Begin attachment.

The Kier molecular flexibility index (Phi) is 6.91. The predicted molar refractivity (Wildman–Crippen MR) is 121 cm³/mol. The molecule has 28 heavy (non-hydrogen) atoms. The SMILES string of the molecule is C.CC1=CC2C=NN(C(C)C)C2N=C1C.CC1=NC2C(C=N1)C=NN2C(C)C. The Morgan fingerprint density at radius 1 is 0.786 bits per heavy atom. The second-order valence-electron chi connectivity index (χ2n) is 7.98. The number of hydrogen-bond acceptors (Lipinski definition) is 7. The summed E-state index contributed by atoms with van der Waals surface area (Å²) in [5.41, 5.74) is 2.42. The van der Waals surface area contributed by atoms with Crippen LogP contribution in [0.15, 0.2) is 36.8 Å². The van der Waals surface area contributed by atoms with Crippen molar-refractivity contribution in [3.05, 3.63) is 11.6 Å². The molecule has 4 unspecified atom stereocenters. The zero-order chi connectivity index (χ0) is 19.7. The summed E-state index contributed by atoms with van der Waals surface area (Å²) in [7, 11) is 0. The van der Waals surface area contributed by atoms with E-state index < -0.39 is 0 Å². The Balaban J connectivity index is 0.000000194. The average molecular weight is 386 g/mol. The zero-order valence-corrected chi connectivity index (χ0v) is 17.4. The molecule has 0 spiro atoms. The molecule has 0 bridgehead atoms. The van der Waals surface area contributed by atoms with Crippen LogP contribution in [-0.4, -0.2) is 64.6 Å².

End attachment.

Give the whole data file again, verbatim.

The Kier molecular flexibility index (Phi) is 6.91. The predicted molar refractivity (Wildman–Crippen MR) is 121 cm³/mol. The molecule has 28 heavy (non-hydrogen) atoms. The SMILES string of the molecule is C.CC1=CC2C=NN(C(C)C)C2N=C1C.CC1=NC2C(C=N1)C=NN2C(C)C. The Morgan fingerprint density at radius 1 is 0.786 bits per heavy atom. The second-order valence-electron chi connectivity index (χ2n) is 7.98. The number of hydrogen-bond acceptors (Lipinski definition) is 7. The summed E-state index contributed by atoms with van der Waals surface area (Å²) in [5.41, 5.74) is 2.42. The van der Waals surface area contributed by atoms with Crippen LogP contribution in [0.15, 0.2) is 36.8 Å². The van der Waals surface area contributed by atoms with Crippen molar-refractivity contribution in [3.05, 3.63) is 11.6 Å². The molecule has 4 unspecified atom stereocenters. The zero-order chi connectivity index (χ0) is 19.7. The summed E-state index contributed by atoms with van der Waals surface area (Å²) in [7, 11) is 0. The van der Waals surface area contributed by atoms with E-state index < -0.39 is 0 Å². The Balaban J connectivity index is 0.000000194. The average molecular weight is 386 g/mol. The zero-order valence-corrected chi connectivity index (χ0v) is 17.4. The molecule has 0 spiro atoms. The molecule has 0 bridgehead atoms. The van der Waals surface area contributed by atoms with Crippen LogP contribution in [-0.4, -0.2) is 64.6 Å².